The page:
Since you already know the answer — no letters — it seems somewhat silly to reply but I will throw in my 2 cents anyway. I doubt that 1 in 100 Confederate soldiers even knew what a tariff was. “What are you fighting for Johnny Reb?” “For a lower tariff so we can buy cheaper sewing machines.” NOT!!! Most likely would get, “To protect our homes and our rahts.” Whether they would actually have been able to enumerate those rights except perhaps (1) to get rid of those Federal fat cats in Washington and (2) keep blacks “in their place” is questionable. I think the tariff was a piece of the puzzle but not the protective Morrill Tariff passed by the U.S. House in 1860 as I think you mean here. Southern aristocrats and politicians wanted their own tariff. The money would be used to build roads, canals and railroads and establish a banking system so Southerners did not have to rely on financial institutions in Boston, Philadelphia or New York. They wanted to be able to warehouse cotton and imports, develop a manufacturing base and trade directly with Europe. They also wanted to expand into Mexico, the Southwest and the Caribbean. Big dreams. For anyone interested in the economics of secession there are at least three great books on the subject — Robert Russel’s “Economic Aspects of Southern Sectionalism” (1924, a very good doctoral thesis), James Huston’s “Calculating the Value of the Union” (2003) and John Majewski”s “Modernizing a Slave Economy” (2009). I think it would be a great topic for discussion but not here under this question you have posed.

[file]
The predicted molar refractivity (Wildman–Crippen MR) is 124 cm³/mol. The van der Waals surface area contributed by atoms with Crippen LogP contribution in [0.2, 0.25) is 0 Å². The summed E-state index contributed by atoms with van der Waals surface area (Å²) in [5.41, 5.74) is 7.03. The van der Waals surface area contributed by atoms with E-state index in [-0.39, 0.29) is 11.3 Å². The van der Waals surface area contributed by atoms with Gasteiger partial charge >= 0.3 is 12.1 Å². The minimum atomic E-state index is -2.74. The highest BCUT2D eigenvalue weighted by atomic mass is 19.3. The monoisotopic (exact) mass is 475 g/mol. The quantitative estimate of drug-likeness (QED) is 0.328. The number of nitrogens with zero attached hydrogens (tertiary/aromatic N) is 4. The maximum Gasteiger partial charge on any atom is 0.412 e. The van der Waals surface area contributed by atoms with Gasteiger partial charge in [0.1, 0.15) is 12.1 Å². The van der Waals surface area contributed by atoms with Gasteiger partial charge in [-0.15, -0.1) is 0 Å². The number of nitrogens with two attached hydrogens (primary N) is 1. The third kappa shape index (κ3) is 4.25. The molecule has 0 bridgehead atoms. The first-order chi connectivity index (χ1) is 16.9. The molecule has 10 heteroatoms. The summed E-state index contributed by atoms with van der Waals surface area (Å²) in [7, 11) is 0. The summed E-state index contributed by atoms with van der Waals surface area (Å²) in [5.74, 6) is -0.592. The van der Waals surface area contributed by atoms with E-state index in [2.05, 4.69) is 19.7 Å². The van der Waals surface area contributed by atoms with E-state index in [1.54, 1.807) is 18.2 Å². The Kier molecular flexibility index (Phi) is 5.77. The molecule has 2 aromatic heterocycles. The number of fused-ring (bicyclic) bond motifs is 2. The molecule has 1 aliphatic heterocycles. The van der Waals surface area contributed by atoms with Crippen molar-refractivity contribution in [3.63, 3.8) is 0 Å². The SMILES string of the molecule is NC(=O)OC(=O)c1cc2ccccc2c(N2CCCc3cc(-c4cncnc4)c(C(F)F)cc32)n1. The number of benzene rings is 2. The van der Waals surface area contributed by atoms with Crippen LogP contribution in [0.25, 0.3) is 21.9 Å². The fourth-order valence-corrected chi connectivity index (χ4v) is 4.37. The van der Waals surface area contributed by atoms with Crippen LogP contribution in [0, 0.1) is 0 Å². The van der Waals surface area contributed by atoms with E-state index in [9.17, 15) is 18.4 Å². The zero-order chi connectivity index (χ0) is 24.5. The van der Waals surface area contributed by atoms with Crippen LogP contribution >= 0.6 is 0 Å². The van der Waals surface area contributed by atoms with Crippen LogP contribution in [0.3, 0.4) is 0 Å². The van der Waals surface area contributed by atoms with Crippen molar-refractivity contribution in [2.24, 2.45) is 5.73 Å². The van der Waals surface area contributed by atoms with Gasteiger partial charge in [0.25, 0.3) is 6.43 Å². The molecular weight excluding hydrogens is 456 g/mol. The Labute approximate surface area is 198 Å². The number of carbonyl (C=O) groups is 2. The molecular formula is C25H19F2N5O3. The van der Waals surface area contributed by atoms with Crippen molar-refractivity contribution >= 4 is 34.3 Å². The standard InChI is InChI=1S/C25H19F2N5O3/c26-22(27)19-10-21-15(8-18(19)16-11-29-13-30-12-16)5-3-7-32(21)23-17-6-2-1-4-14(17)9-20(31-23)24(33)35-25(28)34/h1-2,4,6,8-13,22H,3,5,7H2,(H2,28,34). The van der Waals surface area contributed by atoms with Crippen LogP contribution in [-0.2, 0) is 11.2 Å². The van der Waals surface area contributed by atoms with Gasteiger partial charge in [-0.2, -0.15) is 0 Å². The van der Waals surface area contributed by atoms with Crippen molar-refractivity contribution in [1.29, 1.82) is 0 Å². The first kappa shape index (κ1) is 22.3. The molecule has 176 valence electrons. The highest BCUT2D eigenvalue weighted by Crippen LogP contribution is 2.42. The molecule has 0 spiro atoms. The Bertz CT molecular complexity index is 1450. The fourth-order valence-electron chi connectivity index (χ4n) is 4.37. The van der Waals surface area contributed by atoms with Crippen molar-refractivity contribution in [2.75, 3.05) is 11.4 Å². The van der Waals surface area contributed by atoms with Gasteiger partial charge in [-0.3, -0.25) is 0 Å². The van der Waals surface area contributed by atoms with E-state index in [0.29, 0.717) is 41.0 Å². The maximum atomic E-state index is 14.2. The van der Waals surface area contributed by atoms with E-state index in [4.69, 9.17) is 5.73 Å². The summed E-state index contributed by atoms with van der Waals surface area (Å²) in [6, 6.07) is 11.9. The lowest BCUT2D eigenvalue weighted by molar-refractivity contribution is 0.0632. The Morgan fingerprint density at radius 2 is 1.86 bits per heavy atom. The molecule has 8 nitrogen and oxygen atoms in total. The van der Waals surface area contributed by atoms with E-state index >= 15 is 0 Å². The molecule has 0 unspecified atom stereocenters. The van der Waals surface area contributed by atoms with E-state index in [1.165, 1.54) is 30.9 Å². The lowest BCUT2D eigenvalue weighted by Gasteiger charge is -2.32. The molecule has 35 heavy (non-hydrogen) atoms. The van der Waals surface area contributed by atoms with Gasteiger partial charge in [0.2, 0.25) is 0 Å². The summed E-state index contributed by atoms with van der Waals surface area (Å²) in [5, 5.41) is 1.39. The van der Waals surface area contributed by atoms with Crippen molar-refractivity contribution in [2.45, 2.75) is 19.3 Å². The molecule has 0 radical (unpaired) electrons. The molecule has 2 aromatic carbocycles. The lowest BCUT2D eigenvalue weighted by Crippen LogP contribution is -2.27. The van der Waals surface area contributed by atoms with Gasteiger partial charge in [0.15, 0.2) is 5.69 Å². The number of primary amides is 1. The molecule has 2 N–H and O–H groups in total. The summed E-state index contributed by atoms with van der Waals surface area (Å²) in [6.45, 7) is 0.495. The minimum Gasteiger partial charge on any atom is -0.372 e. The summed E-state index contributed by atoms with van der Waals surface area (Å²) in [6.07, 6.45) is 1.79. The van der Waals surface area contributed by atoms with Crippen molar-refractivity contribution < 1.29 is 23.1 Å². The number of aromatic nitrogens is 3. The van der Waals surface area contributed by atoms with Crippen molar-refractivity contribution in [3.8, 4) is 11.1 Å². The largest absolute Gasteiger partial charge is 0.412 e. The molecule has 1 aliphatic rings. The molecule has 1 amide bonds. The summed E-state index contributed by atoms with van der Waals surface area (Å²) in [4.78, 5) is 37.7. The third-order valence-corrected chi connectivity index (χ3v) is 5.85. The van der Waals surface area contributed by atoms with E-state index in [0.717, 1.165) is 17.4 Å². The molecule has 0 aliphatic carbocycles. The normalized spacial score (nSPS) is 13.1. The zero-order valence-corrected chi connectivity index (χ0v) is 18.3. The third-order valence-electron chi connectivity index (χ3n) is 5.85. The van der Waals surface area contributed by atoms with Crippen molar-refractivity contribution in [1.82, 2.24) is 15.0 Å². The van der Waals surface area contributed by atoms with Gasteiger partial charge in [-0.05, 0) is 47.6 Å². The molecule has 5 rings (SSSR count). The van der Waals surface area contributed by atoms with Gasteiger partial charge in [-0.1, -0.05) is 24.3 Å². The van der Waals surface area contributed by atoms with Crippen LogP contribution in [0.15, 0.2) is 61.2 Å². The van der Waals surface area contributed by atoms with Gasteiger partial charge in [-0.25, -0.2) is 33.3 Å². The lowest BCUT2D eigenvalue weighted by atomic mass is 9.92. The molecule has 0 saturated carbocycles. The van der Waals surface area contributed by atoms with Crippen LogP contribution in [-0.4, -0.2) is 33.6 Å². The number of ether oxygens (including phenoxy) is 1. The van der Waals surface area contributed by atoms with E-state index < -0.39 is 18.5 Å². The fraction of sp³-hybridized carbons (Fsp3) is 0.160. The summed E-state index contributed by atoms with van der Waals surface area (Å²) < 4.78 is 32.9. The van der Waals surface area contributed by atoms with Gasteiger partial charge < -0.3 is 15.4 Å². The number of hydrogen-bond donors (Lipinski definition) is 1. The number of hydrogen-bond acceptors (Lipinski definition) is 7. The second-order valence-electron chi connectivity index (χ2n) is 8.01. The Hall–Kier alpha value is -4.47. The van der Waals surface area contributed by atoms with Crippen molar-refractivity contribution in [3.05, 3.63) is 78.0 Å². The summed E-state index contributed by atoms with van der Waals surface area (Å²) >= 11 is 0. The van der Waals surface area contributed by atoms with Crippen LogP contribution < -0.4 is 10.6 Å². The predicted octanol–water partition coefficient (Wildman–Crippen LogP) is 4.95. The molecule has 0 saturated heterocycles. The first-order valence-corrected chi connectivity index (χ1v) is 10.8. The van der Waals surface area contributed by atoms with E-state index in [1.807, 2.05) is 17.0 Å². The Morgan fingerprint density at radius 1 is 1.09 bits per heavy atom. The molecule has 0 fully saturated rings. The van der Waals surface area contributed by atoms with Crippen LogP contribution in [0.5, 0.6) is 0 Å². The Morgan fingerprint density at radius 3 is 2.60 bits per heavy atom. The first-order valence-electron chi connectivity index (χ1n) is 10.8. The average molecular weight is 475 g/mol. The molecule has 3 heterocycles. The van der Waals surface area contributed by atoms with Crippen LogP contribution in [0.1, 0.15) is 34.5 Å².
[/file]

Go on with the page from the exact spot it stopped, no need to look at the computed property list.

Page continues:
• Jimmy Dick August 19, 2014 / 9:45 pm

      The Morrill Tariff was still in a Senate committee until the Lower South seceded and their senators resigned in early 1861. Only then was the tariff brought out of committee to the floor so it could be voted on. Had those senators not resigned, the Morrill Tariff would never have reached the floor. In addition, had it somehow gotten to the floor (by magic!) the 14 votes were enough to ensure that tariff failed. It is all in the Congressional records.

      So that means anybody who was against the tariff that was the law in 1860/61 until the Lower South seceded allowing the Morrill Tariff to become law was against one put into place by Southern representatives and senators which also happened to be the lowest one in US history.

      The tariff is just a dead issue.

      • John Foskett August 20, 2014 / 8:05 am

        And which, by the way, had played a part in the financial debacle of 1857. Of course. the Panic was less severe in the South.